I don't know how many of you caught the article in the News-Star last week about the little girl who had a surprise reunion with her daddy at school. He's been serving in Iraq, and though she'd been told he was coming home “sometime soon,” they left the precise timing a surprise. It's a deeply moving picture of a family reunited after a season of absence and worry. This same kind of reunion has happened thousands of times before. But it never stops being joyful, because things don't always end well when a loved one leaves for war.
There must have been a moment, however briefly, when the girl didn't recognize her father. And then, the shock of recognition and tears of joy streaming down her face.
I mention this little girl today, because her story bears a certain resemblance to many versions of the Easter story. At first, Jesus appears to his disciples as a mysterious stranger, until—in one way or another—their eyes are opened and they recognize him. On the road to Emmaus, for example, he is known to them in the breaking the bread. Or, on the Sea of Galilee, when they’ve gone back to fishing, it is the beloved disciple, with the special insight born of love, who must tell the others that the stranger on the beach is Jesus himself. Or today, Mary Magdalene, the Apostle to the Apostles and the first to see and touch the Lord, recognizes Jesus when he calls her by name.
But the shock of recognition is where the similarity ends. Because, unlike the little girl in the paper, Mary doesn’t expect to see her beloved again. On the contrary, she’s seen him killed in action before her very eyes. Mary arrives at the end of her rope, disconsolate and numb with grief, after a long, dark night spent weeping. She’s come in the wee hours of the morning to care for Jesus--to do what she can for his body. But she has no hope--NONE--of meeting him alive. What's more, even the small comfort of caring for his body is denied her. She finds the tomb empty, and supposes grave robbers (or perhaps the gardener) have taken his body away.
We can hear her anguish as she explains to the angels why she's weeping. They have taken away my Lord, she says, and I do not know where they have laid him.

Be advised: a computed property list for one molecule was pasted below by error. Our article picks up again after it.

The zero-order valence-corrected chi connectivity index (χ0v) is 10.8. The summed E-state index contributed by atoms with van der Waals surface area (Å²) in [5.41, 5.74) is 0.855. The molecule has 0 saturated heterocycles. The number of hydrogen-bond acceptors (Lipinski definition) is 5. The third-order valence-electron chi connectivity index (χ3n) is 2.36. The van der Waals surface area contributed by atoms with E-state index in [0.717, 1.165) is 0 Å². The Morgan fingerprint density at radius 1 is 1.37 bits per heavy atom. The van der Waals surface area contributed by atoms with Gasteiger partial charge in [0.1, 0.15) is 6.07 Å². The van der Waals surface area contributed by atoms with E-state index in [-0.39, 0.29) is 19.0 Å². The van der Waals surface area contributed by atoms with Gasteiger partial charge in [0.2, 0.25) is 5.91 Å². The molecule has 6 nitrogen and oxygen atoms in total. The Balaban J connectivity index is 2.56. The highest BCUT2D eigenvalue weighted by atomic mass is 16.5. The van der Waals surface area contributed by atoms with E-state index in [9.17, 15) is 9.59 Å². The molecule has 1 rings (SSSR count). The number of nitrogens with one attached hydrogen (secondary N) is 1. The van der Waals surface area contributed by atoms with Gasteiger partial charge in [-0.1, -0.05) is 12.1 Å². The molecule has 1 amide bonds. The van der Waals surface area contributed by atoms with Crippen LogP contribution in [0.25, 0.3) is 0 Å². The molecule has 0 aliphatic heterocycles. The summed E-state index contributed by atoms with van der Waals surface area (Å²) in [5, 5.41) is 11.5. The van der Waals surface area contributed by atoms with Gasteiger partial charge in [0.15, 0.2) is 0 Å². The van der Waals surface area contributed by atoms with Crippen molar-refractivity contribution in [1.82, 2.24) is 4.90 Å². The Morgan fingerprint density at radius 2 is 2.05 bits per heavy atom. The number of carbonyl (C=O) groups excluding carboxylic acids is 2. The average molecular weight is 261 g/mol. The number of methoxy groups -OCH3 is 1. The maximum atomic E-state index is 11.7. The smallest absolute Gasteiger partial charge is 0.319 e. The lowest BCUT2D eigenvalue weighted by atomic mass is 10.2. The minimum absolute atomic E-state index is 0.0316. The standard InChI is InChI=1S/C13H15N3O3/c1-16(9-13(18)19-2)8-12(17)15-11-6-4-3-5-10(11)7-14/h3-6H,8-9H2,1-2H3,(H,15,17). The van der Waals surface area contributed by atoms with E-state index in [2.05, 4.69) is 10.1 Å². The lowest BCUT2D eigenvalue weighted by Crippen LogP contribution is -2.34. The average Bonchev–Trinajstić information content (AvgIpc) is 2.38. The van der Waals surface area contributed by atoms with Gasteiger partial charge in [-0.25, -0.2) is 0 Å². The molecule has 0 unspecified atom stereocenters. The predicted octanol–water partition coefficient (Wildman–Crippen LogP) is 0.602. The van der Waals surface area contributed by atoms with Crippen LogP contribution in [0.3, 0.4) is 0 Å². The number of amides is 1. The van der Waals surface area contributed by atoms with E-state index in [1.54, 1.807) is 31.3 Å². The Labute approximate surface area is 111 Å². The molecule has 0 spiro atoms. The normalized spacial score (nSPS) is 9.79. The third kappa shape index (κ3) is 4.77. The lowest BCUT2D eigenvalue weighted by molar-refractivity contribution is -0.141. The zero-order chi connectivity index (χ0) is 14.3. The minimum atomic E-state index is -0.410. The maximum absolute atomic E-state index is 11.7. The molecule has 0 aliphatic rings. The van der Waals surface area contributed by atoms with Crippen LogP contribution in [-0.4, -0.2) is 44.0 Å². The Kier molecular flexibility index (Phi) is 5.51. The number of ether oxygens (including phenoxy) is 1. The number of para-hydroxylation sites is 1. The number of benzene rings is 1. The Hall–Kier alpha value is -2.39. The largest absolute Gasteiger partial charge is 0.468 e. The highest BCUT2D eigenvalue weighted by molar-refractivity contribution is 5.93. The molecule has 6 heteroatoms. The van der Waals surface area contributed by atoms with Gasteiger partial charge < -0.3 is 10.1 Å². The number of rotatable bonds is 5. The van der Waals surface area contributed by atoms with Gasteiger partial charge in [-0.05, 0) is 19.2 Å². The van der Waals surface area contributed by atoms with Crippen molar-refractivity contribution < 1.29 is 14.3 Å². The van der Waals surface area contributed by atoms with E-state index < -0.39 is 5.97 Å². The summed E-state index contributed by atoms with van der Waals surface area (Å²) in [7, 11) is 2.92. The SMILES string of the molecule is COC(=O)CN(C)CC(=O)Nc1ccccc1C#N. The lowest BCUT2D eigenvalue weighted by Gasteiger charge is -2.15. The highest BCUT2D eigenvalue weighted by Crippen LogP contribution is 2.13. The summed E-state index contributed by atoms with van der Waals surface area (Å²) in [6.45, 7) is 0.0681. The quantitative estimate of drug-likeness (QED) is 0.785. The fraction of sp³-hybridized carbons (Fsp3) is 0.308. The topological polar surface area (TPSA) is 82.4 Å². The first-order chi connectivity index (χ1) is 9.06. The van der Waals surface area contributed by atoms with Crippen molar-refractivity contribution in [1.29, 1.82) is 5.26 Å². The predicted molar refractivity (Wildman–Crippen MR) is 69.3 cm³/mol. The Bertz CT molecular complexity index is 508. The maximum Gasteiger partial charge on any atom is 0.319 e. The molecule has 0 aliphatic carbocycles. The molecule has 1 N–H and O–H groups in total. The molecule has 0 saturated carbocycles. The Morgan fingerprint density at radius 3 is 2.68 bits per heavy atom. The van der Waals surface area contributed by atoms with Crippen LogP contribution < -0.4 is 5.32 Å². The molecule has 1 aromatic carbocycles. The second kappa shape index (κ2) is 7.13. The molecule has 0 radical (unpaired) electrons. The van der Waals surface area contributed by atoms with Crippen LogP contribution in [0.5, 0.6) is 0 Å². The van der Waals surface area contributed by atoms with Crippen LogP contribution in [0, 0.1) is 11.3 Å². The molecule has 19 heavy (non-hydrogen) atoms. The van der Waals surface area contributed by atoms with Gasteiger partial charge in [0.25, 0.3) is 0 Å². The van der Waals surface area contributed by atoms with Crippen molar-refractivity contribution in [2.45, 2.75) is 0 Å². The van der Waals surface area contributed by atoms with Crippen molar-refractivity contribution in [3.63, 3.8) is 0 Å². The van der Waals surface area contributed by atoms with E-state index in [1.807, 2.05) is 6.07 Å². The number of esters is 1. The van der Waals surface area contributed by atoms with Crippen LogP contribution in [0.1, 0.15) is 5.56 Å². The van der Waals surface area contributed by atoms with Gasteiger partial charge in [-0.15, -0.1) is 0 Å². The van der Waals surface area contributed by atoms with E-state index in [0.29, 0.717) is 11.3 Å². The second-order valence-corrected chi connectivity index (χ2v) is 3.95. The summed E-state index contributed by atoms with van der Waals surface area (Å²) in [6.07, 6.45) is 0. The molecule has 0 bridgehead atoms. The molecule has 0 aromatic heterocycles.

And then, a little later, she says to the stranger who approaches, Sir, if you have carried him away, tell me where you have laid him.
Imagine her surprise when Jesus calls her by name. Mary, he says, and her heart is set on fire. Imagine when she looks him in the face and sees who he is. But it’s far, far more than merely the shock of seeing him alive. When Mary turns to face the Lord, more is involved than mere bodily movement. This is conversion—the reorientation of her entire being, from the inside out. By the movement of the Spirit within her, Mary’s mind, will, and affections are turning to God. Mary is turning from fear and despair to great and boundless joy. Earlier in the Gospel, Jesus spoke of the hour when the dead would hear his voice and live. When Mary does so, she passes from death to life—and with her so have WE.
Easter means more than reuniting lost loved ones. Easter means more than eternal life, though it is that as well. Easter means more even than the fact that Jesus who died is now alive, though that is certainly true.
Easter is the beginning of God’s new creation. It is the eruption of the Lord of life in the midst of history, bursting every form of scarcity and every limit posed by the present age, so that Christ the Lord might reign.
Easter is the Lord’s victory over all that enslaves us—first and foremost, sin and death. Like Mary, we come to the tomb bearing many burdens. We come weighed down by various forms of grief and sin and shame. We come bound by poverty, violence, and oppression of one kind or another. We come burdened by various forms of struggle and resentment—by illness and addiction and an uncertain future. By broken promises and broken relationships, some of which we can't make right no matter what we do. We come bound by the chains of memory and regret and the many, many ways we diminish one another. But in Christ, these bonds are burst asunder. In Christ, we lay these burdens down.
Now, it isn’t magic. These things are real, and none of them simply disappears. And yet, in Christ, they lose their power over us, so that our growth in holiness might begin--not in anxious fear about our salvation but in gratitude for life abundant—and a victory already won. For Christ is the Living One, who has flung wide the gates of heaven—and who has conquered, once for all, the fallen powers of sin and death and hell.
Most of us come to Easter with our doubts-- who doesn’t? And yet, in our heart of hearts, we know the story is true. More is given here than we could ever receive. Here we are confronted by God’s wide-open mercy and a love without condition or price. Here the Lord himself meets us, breaking down the walls that imprison us and leading us into freedom.
Since we come face to face with God’s mystery in the Lamb that was slain, we approach Easter best in symbol and story. Like the cross we are flowering this morning, the glorious liturgy we are celebrating, and the jumbled, eyewitness accounts we hear of an empty tomb and of Jesus alive. We meet Jesus, wherever fear is conquered, forgiveness offered, or neighbors served in love. We meet Jesus in quiet moments when he comes and calls us each by name. We meet Jesus in the hope and freedom this day brings—and in the Spirit who now burns in our hearts. We meet Jesus whenever his body is broken and blood poured out. We meet him in the New Community that gathers in his Name. We meet him in our feasting and raucous hymns of joy.
For Christ is risen from the dead—trampling down death by death—and giving life to those in the tomb.
Alleluia. Christ is risen.
And death itself has passed away.